The sunday poem
In the 1930s, the day-to-day world in which most people by then lived began to make its appearance in poetry for the first time.
There had been glimpses of it in the 1890s, and in the 1920s it had supplanted nature as far as the visual aspect of poetry was concerned -- though in Eliot it was often seen through a veil of metaphor. Louis MacNeice saw it partly with the eyes and with the excitement of an Irish provincial. It was not so much that he put it in his poetry as that he found his poetry in it and this was a great discovery. This extract is from a poem about Birmingham, where MacNeice then lived, in his first volume.
The lunch hour: the shops empty, shopgirls' faces relax
Diaphanous as green glass, empty as old almanacs
As incoherent with ticketed gewgaws tiered behind their heads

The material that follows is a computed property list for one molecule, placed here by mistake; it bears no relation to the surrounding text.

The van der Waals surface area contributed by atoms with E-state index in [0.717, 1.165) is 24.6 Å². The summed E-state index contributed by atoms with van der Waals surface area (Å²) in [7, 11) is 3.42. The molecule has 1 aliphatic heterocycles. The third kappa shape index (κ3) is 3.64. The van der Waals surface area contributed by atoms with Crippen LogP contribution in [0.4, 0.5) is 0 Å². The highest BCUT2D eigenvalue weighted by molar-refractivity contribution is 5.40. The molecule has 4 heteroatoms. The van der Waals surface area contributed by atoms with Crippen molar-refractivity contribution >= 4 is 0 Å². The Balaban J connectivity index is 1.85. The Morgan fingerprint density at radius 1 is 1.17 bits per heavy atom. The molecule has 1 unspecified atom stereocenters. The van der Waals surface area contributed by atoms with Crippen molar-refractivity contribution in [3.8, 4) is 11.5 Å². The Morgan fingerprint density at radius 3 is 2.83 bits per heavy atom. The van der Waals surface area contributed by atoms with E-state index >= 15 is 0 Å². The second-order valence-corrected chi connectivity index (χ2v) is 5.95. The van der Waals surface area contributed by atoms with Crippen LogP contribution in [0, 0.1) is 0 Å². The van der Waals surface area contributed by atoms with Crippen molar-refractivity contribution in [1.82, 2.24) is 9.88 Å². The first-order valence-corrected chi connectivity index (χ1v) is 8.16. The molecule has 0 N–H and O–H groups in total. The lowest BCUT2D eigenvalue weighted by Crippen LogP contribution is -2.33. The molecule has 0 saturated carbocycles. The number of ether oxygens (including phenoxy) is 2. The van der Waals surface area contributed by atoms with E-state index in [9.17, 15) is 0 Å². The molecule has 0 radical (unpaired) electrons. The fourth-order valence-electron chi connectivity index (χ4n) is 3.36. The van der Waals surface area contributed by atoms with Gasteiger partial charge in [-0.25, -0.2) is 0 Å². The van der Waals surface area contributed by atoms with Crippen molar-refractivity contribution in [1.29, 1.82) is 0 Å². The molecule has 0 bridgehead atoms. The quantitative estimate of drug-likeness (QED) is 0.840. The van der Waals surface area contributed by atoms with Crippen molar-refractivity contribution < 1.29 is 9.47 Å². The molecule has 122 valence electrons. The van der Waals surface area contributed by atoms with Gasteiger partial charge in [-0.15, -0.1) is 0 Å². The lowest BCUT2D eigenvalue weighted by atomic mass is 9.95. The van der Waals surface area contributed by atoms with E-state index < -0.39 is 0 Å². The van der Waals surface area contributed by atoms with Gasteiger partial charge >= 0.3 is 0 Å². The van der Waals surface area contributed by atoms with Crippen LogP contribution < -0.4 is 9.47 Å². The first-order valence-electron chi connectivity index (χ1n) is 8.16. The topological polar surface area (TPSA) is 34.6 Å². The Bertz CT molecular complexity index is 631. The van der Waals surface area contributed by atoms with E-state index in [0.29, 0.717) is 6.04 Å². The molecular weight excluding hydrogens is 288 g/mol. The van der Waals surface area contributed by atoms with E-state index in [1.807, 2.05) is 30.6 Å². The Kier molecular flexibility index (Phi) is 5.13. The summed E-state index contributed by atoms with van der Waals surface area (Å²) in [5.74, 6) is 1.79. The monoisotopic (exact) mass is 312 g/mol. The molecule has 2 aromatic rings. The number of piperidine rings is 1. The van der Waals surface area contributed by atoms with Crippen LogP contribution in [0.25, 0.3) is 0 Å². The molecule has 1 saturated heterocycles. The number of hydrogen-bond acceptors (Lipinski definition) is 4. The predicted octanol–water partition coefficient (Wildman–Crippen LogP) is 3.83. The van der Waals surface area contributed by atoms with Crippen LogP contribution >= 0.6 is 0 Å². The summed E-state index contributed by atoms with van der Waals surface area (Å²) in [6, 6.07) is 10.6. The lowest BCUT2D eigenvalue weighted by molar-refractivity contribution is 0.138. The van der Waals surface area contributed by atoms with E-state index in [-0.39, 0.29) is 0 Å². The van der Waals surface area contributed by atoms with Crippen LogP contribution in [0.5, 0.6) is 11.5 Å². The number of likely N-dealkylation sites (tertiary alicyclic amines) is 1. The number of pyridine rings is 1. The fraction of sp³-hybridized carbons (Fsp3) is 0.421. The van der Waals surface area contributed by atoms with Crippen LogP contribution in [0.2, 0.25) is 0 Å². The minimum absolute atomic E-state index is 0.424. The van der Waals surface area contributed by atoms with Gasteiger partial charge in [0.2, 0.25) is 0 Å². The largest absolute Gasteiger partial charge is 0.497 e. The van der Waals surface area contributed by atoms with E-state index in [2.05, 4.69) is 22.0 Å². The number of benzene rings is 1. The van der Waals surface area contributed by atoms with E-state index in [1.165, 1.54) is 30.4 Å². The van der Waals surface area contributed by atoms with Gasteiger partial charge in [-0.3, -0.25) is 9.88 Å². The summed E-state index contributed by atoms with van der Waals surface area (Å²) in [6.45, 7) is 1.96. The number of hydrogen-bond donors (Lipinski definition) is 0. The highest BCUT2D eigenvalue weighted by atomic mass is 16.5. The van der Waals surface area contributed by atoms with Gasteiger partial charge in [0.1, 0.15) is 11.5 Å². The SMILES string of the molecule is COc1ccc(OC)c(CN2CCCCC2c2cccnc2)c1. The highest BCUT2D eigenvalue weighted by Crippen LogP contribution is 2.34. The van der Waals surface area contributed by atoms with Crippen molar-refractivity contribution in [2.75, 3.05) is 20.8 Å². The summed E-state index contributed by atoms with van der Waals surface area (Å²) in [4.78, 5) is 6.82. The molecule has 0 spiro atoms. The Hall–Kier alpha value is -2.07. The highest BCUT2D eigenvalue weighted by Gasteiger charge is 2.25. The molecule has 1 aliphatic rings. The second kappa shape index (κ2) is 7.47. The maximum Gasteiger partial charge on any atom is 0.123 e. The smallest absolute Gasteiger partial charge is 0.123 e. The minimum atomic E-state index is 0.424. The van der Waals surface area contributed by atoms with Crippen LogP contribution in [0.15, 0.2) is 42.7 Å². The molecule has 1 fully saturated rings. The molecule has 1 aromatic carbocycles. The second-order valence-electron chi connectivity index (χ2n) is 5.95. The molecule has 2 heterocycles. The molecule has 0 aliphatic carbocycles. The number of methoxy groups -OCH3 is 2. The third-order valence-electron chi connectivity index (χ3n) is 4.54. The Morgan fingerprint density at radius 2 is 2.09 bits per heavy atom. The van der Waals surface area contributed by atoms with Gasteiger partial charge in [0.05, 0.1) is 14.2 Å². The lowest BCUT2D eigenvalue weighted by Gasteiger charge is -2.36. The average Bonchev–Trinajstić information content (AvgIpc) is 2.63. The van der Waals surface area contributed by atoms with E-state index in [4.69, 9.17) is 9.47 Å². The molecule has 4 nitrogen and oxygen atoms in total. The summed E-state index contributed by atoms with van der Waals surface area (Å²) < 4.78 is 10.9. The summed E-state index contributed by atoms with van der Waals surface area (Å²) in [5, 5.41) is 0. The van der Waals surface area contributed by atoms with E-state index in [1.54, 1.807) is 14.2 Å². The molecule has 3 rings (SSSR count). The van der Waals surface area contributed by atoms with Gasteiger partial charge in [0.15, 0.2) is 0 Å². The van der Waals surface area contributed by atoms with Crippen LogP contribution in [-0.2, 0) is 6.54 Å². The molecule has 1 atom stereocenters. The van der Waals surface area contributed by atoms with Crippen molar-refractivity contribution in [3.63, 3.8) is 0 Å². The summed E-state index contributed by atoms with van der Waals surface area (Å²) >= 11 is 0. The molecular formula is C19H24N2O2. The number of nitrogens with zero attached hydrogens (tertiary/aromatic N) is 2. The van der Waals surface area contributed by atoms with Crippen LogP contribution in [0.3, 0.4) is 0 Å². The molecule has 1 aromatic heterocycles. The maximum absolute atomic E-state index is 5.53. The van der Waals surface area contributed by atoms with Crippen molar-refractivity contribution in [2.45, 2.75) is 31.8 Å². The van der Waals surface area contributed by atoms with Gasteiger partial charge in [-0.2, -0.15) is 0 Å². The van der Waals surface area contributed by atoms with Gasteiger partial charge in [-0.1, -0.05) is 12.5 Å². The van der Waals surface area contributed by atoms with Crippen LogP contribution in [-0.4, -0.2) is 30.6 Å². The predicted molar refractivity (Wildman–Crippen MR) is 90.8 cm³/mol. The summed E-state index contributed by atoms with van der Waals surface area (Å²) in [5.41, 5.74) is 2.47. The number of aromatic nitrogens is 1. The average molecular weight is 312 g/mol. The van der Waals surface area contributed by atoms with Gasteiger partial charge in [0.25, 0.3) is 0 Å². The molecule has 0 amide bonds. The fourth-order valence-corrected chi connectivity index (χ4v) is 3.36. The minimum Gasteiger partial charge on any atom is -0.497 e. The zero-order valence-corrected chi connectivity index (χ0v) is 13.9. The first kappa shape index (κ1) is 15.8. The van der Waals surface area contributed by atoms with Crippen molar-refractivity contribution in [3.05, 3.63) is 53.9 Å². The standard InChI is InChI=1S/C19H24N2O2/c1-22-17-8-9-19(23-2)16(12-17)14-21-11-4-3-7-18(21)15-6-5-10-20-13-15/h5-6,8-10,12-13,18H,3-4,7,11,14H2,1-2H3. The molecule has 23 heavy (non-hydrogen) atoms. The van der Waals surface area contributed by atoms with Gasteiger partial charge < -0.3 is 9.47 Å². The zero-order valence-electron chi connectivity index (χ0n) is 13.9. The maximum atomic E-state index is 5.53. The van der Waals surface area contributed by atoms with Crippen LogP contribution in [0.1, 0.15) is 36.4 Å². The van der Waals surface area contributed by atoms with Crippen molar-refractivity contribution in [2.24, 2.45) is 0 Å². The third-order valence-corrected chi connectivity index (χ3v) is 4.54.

As the Burne-Jones windows in St Philip's broken by crawling leads;
Insipid colour, patches of emotion, Saturday thrills
(This theatre is sprayed with 'June') -- the gutter take our old playbills,
Next week-end it is likely in the heart's funfair we shall pull
Strong enough on the handle to get back our money; or at any rate
it is possible.
On shining lines the trams like vast sarcophagi move
Into the sky, plum after sunset, merging to duck's egg, barred with mauve
Zeppelin clouds, and Pentecost-like the cars' headlights bud
Out from sideroads and the traffic signals, creme-de-menthe or bull's blood,
Tell one to stop, the engine gently breathing, or to go on
To where the like black pipes of organs in the frayed and fading zone
Of the West the factory chimneys on sullen sentry will all night wait
To call, in the harsh morning, sleep-stupid faces through the daily gate.